Wired doorbells have a transformer which is always on and always using
electricity. This is yet one more thing in the house which does this like
TV, microwave, remote control things, things with clocks, plug-in phones,
These things add up...
I replaced/rewired my switch so the transformer is only on when the doorbell
button is pressed! Thus the transformer is off most of the time now.
I installed a regular electrical box at my front door, ran 14 ga. romex from
this box to the doorbell transformer, then got a nice brass blank wall
plate, drilled a hole in this plate, then installed a 120V momentary push
switch in the plate. Then wired this to switch on the transformer when the
button is pressed. Then connected the two wires which were going to the old
button so the doorbell would ring as soon as it receives power from the
This whole thread is about chasing the "little yellow hole in the snow."
When the bell is not ringing, the current that is measured is largely
reactive or imaginary current. It is the current determined by the
transformer's magnetizing inductance. The only dissipation is some
small core heating and trivial wire losses. The true dissipation is far
less than what most are calculating by multiplying measured volts and
Worry about something important...like preserving the US Constitution.
Congratulations, you've just saved yourself 25 cents a year in
Not to mention it might not be safe if someone is standing on wet
pavement and they gey shocked by 120V.
You probably spent more in the material than if you let the Xfmr stay
on for 20 years.
Now how are you going to deal with the TV, fridge, phone, alarm clock,
microwave. Wait don't forget VCR/DVD player, cable box, heating
system, computer, sprinkler timer,
$15 at 25c/year means you'll recover your costs in 60 years. But the
batteries cost, oh, $1.00 every ten years, so that's another six bucks which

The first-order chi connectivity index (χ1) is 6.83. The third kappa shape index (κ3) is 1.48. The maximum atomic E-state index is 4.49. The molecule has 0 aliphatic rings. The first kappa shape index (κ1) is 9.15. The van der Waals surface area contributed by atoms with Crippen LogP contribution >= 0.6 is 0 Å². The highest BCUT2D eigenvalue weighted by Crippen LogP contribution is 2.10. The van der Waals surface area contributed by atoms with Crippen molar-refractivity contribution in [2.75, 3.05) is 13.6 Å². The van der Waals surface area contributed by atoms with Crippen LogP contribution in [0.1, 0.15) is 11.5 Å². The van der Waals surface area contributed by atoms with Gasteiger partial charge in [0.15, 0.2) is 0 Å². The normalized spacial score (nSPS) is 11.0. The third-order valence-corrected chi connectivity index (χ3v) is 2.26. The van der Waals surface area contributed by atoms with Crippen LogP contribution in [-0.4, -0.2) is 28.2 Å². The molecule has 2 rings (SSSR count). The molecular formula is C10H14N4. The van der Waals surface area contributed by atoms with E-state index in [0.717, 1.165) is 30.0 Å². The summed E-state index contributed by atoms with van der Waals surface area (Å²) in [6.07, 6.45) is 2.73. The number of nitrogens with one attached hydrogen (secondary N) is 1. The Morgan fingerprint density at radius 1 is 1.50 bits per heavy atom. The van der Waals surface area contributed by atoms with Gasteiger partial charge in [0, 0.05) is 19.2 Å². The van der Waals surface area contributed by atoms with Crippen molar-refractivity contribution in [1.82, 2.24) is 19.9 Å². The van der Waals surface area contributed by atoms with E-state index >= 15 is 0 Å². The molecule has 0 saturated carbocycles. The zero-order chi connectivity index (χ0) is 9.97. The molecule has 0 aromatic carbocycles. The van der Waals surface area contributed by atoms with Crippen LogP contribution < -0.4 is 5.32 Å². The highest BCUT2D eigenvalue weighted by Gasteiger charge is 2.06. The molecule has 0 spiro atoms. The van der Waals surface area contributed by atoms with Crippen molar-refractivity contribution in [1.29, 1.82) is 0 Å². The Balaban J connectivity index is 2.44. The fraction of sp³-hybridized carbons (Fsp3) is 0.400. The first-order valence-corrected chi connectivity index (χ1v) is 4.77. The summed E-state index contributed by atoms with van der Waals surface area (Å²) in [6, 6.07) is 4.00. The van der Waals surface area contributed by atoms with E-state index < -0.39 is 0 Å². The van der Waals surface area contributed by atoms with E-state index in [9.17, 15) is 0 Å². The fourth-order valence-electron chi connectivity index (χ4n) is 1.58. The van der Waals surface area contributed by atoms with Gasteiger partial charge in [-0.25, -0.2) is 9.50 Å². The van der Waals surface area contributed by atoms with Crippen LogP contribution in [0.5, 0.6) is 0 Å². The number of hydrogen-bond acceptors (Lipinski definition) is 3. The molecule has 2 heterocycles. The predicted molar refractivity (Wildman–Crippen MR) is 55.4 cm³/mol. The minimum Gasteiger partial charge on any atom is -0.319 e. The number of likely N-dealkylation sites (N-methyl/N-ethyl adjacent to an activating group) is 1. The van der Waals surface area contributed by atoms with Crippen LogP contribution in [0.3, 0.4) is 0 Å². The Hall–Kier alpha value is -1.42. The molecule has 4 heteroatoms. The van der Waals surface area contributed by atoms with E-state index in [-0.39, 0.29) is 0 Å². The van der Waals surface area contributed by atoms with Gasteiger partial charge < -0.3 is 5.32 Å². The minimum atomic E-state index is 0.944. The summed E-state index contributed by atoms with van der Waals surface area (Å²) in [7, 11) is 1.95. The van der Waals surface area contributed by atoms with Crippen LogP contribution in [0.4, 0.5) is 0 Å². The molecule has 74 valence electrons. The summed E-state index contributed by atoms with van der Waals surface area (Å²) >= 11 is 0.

will take another 12 years to recover. But 12 years means one more set of
batteries, which requires another four years. Let's see, now (mumble,
mumble, carry-the-three), ah, yes.
Your wireless solution will save you money after a mere 73 years of service.
This does not count lost opportunity costs of the original $15.
Doorbells once used carbon-zinc batteries. Their shelf life wasn't
good. That explains the change to transformers.
I've tried battery-powered wireless door chimes. I used AA alkalines,
which have a much longer shelf life than conventional carbon-zinc. The
problem was the current draw of the receivers. A set of batteries would
last only a few months, and a lot of visitors might leave frustrated
before I realized my chime was out of service.
How about a wired chime using a lithium battery? The battery could
outlast a transformer and be cheaper to replace.
Haven't had that problem like that. Just checked to see if it worked,
since I don't get a lot of visitors. It works.
The receiver uses 2 C's, so I was wrong on that. The pushbutton is
unlighted. You can hear the chimes from outside, so you know it's
working. But there's a knocker on the door too, just in case.
Ending my part in doorbells and knockers discussion. That's all I
know. Carry on.
Why use battery-powered chimes (as opposed to transmitters)? My
wireless chimes plug into outlets (upstairs and downstairs chimes).
Being as they make noise, it's not like precise location is critical.
The transmitters use a "N" battery every 3-4 years. You do have to
check occasionally to make sure it's still working.
The operating cost (75 cents per year for batteries, and whatever the
line draw is) is probably more than a transformer-operated bell but
we're way down in the noise range of expense.
I've had one in service for at least a decade. It's outlasted several
of the button/transmitter units. And a second (upstairs) for 3-4 years.
The nameplate current is 50ma (which would be 6W) on one, and about
twice that on the other, but I think that must be when actually making
noise, as I couldn't measure *any* current drain.
You just reminded me of the doorbell at "Neighborhood Bike Works", AKA
"The Bike Church". That outfit uses some space at a church.
There is a sign sying, as best as I remember: "Pull brake lever to ring
They have a handlebar mounted onto something or other close to the
handrail for the stairway for that offbeat entrance into the church
complex. The brake lever is connected to a brake cable, that is routed
through a small diameter hole in the exterior wall. Apparently, the other
end of the brake cable pulls the lever on a bicycle bell that is suitably
- Don Klipstein ( email@example.com)
Or rechargeables. The precharged NiMH ones seem to hold their charge
for a long time.
Ours just emits a strangled sort of buzz; replacing it with a cheap
wireless one would be a definite advantage if it weren't for the fact
that our friends all know to knock -- anybody who rings the "bell" only
wants to convert us to something or sell us something.
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